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Upjohn Co. et al. v. United States et al

Citation. Upjohn Co. v. United States, 449 U.S. 383, 101 S. Ct. 677, 66 L. Ed. 2d 584, 49 U.S.L.W. 4093, 81-1 U.S. Tax Cas. (CCH) P9138, 1980-81 Trade Cas. (CCH) P63,797, Fed. Sec. L. Rep. (CCH) P97,817, 47 A.F.T.R.2d (RIA) 523, 30 Fed. R. Serv. 2d (Callaghan) 1101 (U.S. Jan. 13, 1981)
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Brief Fact Summary.

Defendant company sent out questionnaires and conducted interviews to determine the extent of questionable payments by foreign subsidiaries to foreign officials. The Internal Revenue Service (IRS) submitted a summons for that work product.

Synopsis of Rule of Law.

Work product prepared by lower and middle managers in preparation of litigation is protected by the attorney-client privilege, even in instances of tax summonses.


Petitioner company, Upjohn, was notified that a foreign subsidiary made questionable payments to a foreign government official in order to obtain government contracts. Petitioner’s general counsel responded by forwarding questionnaires to management throughout the company in order to identify the extent of the practice. The Internal Revenue Service issued a summons for the questionnaires and follow-up interviews to determine the tax implications, but Defendant would not comply, citing attorney-client privilege. The trial court Magistrate ordered Defendant to comply with the summons because Defendant waived the privilege and the government successfully argued for the necessity of the documents. The United States Court of Appeals for the Sixth Circuit reversed the waiver of the privilege, but still ordered the compliance to the summons because the work was not prepared by officers responsible for legal advice.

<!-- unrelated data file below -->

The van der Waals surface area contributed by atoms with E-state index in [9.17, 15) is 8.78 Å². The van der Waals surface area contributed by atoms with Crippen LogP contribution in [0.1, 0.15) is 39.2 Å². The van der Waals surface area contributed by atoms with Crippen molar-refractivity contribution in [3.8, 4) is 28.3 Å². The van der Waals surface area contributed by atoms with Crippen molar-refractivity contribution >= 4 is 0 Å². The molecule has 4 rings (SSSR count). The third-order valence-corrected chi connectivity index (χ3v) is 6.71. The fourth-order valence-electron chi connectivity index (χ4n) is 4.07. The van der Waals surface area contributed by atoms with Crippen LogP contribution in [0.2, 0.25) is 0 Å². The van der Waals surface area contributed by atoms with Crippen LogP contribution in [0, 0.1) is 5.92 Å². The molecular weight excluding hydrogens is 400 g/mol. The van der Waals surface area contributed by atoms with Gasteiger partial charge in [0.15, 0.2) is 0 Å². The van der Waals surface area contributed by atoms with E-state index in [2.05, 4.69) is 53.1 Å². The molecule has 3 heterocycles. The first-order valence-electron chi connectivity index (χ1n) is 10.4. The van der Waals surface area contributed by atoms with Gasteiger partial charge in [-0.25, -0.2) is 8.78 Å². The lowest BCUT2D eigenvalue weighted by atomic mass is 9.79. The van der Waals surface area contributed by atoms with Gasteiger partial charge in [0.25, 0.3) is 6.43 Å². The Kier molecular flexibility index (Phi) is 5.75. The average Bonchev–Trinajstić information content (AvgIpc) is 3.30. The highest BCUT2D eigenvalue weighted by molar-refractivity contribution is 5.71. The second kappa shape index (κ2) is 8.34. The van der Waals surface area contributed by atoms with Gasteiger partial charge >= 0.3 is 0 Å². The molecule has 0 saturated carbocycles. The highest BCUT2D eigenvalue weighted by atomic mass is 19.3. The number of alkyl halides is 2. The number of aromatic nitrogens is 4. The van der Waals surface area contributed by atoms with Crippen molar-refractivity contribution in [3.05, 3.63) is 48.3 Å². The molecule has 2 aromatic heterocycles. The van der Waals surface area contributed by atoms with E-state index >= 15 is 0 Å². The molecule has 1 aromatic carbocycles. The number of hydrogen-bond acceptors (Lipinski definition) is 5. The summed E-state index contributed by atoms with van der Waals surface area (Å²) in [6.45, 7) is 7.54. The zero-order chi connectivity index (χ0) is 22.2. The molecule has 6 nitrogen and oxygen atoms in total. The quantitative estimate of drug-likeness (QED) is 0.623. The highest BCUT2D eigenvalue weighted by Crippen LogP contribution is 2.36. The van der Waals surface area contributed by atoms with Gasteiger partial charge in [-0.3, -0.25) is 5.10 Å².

The issue is whether the work prepared by lower and middle management in response to general counsel’s queries into illicit dealings is protected under the attorney-client privilege when the work is summoned by the IRS.


The work is protected by the attorney-client privilege. There is no exception for tax summonses, the work is still protected. Further, the work was performed under the general counsel’s direction for the purpose of potential litigation. The Court of Appeals wanted to narrow the definition of the “control group”, the people that control the legal decisions. The Untied States Supreme Court did not want to restrict the scope of the privilege to only top management.


Chief Justice Warren Burger agrees with the majority’s application of the law, but he wanted to formally articulate a standard to help guide future conduct.

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